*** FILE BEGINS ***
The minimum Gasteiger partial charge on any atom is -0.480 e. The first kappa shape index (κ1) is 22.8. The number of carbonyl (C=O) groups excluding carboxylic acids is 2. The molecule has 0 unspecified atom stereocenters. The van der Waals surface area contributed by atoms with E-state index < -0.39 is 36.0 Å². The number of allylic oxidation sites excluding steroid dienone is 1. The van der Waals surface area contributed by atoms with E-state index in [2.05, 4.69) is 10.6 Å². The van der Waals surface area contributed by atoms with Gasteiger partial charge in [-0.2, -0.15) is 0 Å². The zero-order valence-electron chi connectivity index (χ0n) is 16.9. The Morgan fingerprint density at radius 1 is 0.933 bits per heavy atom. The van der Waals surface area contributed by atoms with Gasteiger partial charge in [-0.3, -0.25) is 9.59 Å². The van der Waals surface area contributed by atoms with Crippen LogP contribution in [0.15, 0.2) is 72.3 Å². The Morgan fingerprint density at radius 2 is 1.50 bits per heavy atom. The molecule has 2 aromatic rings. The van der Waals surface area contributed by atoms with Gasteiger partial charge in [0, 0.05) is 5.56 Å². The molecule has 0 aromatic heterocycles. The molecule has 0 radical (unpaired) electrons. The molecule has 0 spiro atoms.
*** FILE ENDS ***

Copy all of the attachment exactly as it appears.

The minimum Gasteiger partial charge on any atom is -0.480 e. The first kappa shape index (κ1) is 22.8. The number of carbonyl (C=O) groups excluding carboxylic acids is 2. The molecule has 0 unspecified atom stereocenters. The van der Waals surface area contributed by atoms with E-state index < -0.39 is 36.0 Å². The number of allylic oxidation sites excluding steroid dienone is 1. The van der Waals surface area contributed by atoms with E-state index in [2.05, 4.69) is 10.6 Å². The van der Waals surface area contributed by atoms with Gasteiger partial charge in [-0.2, -0.15) is 0 Å². The zero-order valence-electron chi connectivity index (χ0n) is 16.9. The Morgan fingerprint density at radius 1 is 0.933 bits per heavy atom. The van der Waals surface area contributed by atoms with Gasteiger partial charge in [-0.3, -0.25) is 9.59 Å². The van der Waals surface area contributed by atoms with Crippen LogP contribution in [0.15, 0.2) is 72.3 Å². The Morgan fingerprint density at radius 2 is 1.50 bits per heavy atom. The molecule has 2 aromatic rings. The van der Waals surface area contributed by atoms with Gasteiger partial charge in [0, 0.05) is 5.56 Å². The molecule has 0 aromatic heterocycles. The molecule has 0 radical (unpaired) electrons. The molecule has 0 spiro atoms.